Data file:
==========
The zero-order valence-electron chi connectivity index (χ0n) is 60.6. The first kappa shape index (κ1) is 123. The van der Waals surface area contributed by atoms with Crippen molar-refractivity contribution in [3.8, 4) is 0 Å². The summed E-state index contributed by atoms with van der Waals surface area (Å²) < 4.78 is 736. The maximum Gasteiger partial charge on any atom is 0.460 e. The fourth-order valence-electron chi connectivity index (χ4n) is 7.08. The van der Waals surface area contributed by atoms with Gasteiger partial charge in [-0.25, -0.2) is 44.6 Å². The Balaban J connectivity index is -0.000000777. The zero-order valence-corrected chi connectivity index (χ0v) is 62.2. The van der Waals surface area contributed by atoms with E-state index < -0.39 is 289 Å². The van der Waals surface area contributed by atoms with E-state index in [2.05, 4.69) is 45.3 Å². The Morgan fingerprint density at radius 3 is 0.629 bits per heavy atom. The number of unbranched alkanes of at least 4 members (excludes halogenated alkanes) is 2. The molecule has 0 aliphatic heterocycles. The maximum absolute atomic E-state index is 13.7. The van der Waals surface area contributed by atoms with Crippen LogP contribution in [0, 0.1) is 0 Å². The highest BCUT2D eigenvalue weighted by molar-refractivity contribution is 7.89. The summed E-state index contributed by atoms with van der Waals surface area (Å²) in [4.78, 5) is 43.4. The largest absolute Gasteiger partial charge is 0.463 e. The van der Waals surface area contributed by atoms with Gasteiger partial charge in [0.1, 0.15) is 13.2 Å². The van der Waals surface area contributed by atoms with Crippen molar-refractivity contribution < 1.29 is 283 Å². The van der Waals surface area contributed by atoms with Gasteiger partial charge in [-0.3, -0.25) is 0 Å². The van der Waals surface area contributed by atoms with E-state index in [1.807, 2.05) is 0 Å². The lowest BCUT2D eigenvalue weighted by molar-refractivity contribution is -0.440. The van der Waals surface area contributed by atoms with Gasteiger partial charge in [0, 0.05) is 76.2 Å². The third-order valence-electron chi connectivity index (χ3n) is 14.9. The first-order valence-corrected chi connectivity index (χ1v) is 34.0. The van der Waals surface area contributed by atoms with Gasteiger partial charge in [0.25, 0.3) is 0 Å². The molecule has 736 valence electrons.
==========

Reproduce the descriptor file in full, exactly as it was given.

The zero-order valence-electron chi connectivity index (χ0n) is 60.6. The first kappa shape index (κ1) is 123. The van der Waals surface area contributed by atoms with Crippen molar-refractivity contribution in [3.8, 4) is 0 Å². The summed E-state index contributed by atoms with van der Waals surface area (Å²) < 4.78 is 736. The maximum Gasteiger partial charge on any atom is 0.460 e. The fourth-order valence-electron chi connectivity index (χ4n) is 7.08. The van der Waals surface area contributed by atoms with Gasteiger partial charge in [-0.25, -0.2) is 44.6 Å². The Balaban J connectivity index is -0.000000777. The zero-order valence-corrected chi connectivity index (χ0v) is 62.2. The van der Waals surface area contributed by atoms with E-state index < -0.39 is 289 Å². The van der Waals surface area contributed by atoms with E-state index in [2.05, 4.69) is 45.3 Å². The Morgan fingerprint density at radius 3 is 0.629 bits per heavy atom. The number of unbranched alkanes of at least 4 members (excludes halogenated alkanes) is 2. The molecule has 0 aliphatic heterocycles. The maximum absolute atomic E-state index is 13.7. The van der Waals surface area contributed by atoms with Crippen LogP contribution in [0, 0.1) is 0 Å². The highest BCUT2D eigenvalue weighted by molar-refractivity contribution is 7.89. The summed E-state index contributed by atoms with van der Waals surface area (Å²) in [4.78, 5) is 43.4. The largest absolute Gasteiger partial charge is 0.463 e. The van der Waals surface area contributed by atoms with Gasteiger partial charge in [0.1, 0.15) is 13.2 Å². The van der Waals surface area contributed by atoms with Crippen molar-refractivity contribution < 1.29 is 283 Å². The van der Waals surface area contributed by atoms with Gasteiger partial charge in [-0.3, -0.25) is 0 Å². The van der Waals surface area contributed by atoms with E-state index in [1.807, 2.05) is 0 Å². The lowest BCUT2D eigenvalue weighted by molar-refractivity contribution is -0.440. The van der Waals surface area contributed by atoms with Gasteiger partial charge in [0, 0.05) is 76.2 Å². The third-order valence-electron chi connectivity index (χ3n) is 14.9. The first-order valence-corrected chi connectivity index (χ1v) is 34.0. The van der Waals surface area contributed by atoms with Gasteiger partial charge in [0.25, 0.3) is 0 Å². The molecule has 736 valence electrons.